New proposals to find money for repairing crumbling hospital

By Martin Neville

Published on Saturday, February 08, 2014 - 15:31


New proposals to find money for repairing crumbling hospital

Frank James Memorial Hospital.

A RESPECTED Victorian architect could hold the key to unlocking cash required to save crumbling Frank James Memorial Hospital.

Friends of Frank James hope to tap into new funding by persuading English Heritage (EH) to upgrade the historic building’s listed status from Grade II to Grade II* or even Grade I.

They are pinning their hopes on architect John Thomas Micklethwaite (1843-1906), surveyor of the fabric at Westminster Abbey in the late 19th century, who is also believed to have worked on the hospital.

Micklethwaite, a pupil of George Gilbert Scott, worked in partnership with architects Somers Clarke around the time Frank James was designed. He designed several notable churches.

Ian Pickard, of the Friends and a chartered surveyor, said: "If, as we believe, Micklethwaite worked on Frank James, then it is probably one of only a handful, if not possibly the only, secular building he designed."

Mr Pickard said EH offered £10 million grants to 191 Grade I and Grade II* listed buildings last year.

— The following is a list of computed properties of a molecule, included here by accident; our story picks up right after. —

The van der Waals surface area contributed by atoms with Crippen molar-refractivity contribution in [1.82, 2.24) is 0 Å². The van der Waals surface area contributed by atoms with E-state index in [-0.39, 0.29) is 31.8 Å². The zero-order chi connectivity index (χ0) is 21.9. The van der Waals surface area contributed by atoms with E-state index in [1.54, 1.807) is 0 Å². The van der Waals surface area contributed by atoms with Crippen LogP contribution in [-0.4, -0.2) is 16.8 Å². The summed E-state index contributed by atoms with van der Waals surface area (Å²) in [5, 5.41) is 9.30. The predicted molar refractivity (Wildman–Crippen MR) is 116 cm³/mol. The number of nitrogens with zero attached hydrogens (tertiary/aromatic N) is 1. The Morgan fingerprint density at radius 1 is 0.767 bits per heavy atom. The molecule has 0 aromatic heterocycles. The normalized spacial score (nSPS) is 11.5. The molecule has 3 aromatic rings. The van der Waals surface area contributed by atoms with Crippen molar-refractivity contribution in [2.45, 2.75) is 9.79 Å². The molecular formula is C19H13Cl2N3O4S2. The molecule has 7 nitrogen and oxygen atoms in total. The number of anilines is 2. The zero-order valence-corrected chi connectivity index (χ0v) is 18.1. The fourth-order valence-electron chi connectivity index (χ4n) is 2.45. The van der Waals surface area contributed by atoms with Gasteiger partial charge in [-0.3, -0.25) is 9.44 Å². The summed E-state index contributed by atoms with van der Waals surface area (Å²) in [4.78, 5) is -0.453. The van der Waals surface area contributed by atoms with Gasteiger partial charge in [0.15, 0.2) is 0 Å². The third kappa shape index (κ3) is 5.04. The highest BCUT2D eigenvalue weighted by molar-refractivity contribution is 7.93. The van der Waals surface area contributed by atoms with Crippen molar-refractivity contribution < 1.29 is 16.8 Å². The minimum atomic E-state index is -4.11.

The hospital, built as a seaman’s mission, was put on the conservation body’s list of buildings which it felt are "at risk", having suffered from years of neglect.

A higher grade of listed status could make restoration more difficult but that had to be weighed against potential grants, Mr Pickard added.

"Given Frank James has been standing empty and abandoned for ten years, I don’t believe we have much option, unless the owners are prepared to fund the entire costs of restoration themselves, which is extremely unlikely."

The owners of the building were not aware of the Friends’ intentions but there was no obligation to inform them, he said.

The Friends plan to submit a bid to EH in the next few weeks.

The Friends’ gardening sessions to tidy up the site will mark its second anniversary in March.



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